Sassy Outwater-Wright: [00:17:07.37] This one I struggle with because I have two answers. One is, employ us, give us a chance. The kind of entry-only positions that you would normally assume a college student has to get resumé experience oftentimes are not things that are accessible to us, or we come out of schooling or any kind of situation where we’re entering into the workforce with a lack of work experience on our resume. And few people are willing to, to take an entry level chance on us. Give those entry level chances, give those opportunities, because that’s how we get credentialed. That’s how we move into and up through the workplace culture and into a position where then we have a resume. This helps your workforce because you’re training from the ground up, you’re building loyalty. You’re building someone who is probably going to stay with your company for a longer period of time and that saves money and that is a better use of your resources. We make it better for your bottom line to hire us. And my other answer to this question is a little more simple and straightforward. We are talent. We are leaders. My disability means that I am using skills that employers desire and can’t find. I am an amazing diplomat. I am good at coming up with innovative solutions and creativity. I am really good at crisis management. I’m an excellent organizer and communicator. All of these things are buzzwords on a resume, but that’s just what I need to be able to go out of my house, go to the store and pick up a bag of apples or a box of tampons. They’re just the basic skills I need to get around and live my life as a person with a disability on a day-to-day basis. So, if we could put all of those audacious work skills to use for an employer, how far could you go? That’s an amazing possibility to look into.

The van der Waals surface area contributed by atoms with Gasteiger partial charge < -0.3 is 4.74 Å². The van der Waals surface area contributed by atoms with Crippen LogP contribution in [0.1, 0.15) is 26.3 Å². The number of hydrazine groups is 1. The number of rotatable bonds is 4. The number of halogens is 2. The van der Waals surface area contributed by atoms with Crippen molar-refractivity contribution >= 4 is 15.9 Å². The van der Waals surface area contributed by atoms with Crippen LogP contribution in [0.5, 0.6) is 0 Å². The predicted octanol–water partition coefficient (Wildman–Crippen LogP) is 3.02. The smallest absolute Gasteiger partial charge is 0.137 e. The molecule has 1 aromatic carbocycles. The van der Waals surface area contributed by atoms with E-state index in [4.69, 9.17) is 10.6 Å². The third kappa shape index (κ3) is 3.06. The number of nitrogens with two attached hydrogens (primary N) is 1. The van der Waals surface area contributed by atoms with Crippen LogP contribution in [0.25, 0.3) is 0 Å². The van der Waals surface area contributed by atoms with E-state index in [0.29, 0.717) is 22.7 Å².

Jessica Miller-Merrell: [00:19:20.70] It’s really untapping and harnessing that potential of an amazing group, a community of people who are ready and willing and able to put their skills to use right away.
Sassy Outwater-Wright: [00:19:36.33] I think we always think of disability as: Well, I’m going to be taking on the burden of having somebody disabled working for me and I have to accommodate them. And I’m like, I’m not a set of accommodations, I’m not a burden. I am something that can open up a world of possibility to you. But I need to lead you there. So, I always walk into a potential workplace with the idea that I’m, and we talked about this in the last interview that I did with Workology, I walk in as if I’m the leader, I’m the boss. Because I’m the expert in my own body and how this disabled body functions in the world. And I immediately have to educate the potential employer on what that looks like. And so, I walk in from a position of leadership from the word go. And I think that an employer who’s willing to embrace this idea that they want to learn a whole new perspective and learn about more ways of existence than just one is a prime place for a person with a disability to find a home in a work setting.
Jessica Miller-Merrell: [00:20:40.00] We touched on this a little bit and we talked about training programs and helping or formal programs that are going to help hone the skills of this untapped talent pool. Can you talk a little bit more about some options that employers should think about in order to accomplish that?